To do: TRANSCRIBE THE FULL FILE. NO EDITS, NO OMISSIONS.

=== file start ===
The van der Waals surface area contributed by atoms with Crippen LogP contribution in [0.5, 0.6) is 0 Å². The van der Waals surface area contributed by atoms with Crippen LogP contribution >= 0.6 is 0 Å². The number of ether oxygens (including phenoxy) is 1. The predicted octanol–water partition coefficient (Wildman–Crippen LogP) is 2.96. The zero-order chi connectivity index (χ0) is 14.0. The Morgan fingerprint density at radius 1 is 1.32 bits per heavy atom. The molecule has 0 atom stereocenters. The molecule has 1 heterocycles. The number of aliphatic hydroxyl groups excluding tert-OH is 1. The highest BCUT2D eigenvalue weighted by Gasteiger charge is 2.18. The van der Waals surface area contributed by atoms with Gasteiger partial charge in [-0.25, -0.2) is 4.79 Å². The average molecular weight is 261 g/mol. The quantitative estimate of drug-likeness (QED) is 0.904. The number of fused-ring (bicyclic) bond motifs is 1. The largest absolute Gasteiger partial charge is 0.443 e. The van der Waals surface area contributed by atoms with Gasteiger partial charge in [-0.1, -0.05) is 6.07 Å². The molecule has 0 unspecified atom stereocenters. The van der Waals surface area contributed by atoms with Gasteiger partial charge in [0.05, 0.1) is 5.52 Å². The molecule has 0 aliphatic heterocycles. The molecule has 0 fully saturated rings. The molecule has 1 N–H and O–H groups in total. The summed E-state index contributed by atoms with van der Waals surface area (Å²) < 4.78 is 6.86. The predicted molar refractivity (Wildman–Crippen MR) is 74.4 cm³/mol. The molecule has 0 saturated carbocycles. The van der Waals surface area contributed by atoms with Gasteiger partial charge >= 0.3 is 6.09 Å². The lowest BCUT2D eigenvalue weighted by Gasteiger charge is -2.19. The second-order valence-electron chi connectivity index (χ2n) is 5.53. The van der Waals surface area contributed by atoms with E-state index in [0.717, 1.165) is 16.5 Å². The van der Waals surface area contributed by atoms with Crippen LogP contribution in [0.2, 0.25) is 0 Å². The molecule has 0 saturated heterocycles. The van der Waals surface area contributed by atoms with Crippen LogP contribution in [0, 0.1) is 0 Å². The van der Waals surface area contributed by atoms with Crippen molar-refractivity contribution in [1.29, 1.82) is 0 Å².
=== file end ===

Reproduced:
The van der Waals surface area contributed by atoms with Crippen LogP contribution in [0.5, 0.6) is 0 Å². The van der Waals surface area contributed by atoms with Crippen LogP contribution >= 0.6 is 0 Å². The number of ether oxygens (including phenoxy) is 1. The predicted octanol–water partition coefficient (Wildman–Crippen LogP) is 2.96. The zero-order chi connectivity index (χ0) is 14.0. The Morgan fingerprint density at radius 1 is 1.32 bits per heavy atom. The molecule has 0 atom stereocenters. The molecule has 1 heterocycles. The number of aliphatic hydroxyl groups excluding tert-OH is 1. The highest BCUT2D eigenvalue weighted by Gasteiger charge is 2.18. The van der Waals surface area contributed by atoms with Gasteiger partial charge in [-0.25, -0.2) is 4.79 Å². The average molecular weight is 261 g/mol. The quantitative estimate of drug-likeness (QED) is 0.904. The number of fused-ring (bicyclic) bond motifs is 1. The largest absolute Gasteiger partial charge is 0.443 e. The van der Waals surface area contributed by atoms with Gasteiger partial charge in [-0.1, -0.05) is 6.07 Å². The molecule has 0 unspecified atom stereocenters. The van der Waals surface area contributed by atoms with Gasteiger partial charge in [0.05, 0.1) is 5.52 Å². The molecule has 0 aliphatic heterocycles. The molecule has 0 fully saturated rings. The molecule has 1 N–H and O–H groups in total. The summed E-state index contributed by atoms with van der Waals surface area (Å²) < 4.78 is 6.86. The predicted molar refractivity (Wildman–Crippen MR) is 74.4 cm³/mol. The molecule has 0 saturated carbocycles. The van der Waals surface area contributed by atoms with Gasteiger partial charge >= 0.3 is 6.09 Å². The lowest BCUT2D eigenvalue weighted by Gasteiger charge is -2.19. The second-order valence-electron chi connectivity index (χ2n) is 5.53. The van der Waals surface area contributed by atoms with E-state index in [0.717, 1.165) is 16.5 Å². The van der Waals surface area contributed by atoms with Crippen LogP contribution in [0.2, 0.25) is 0 Å². The molecule has 0 saturated heterocycles. The van der Waals surface area contributed by atoms with Crippen LogP contribution in [0, 0.1) is 0 Å². The van der Waals surface area contributed by atoms with Crippen molar-refractivity contribution in [1.29, 1.82) is 0 Å².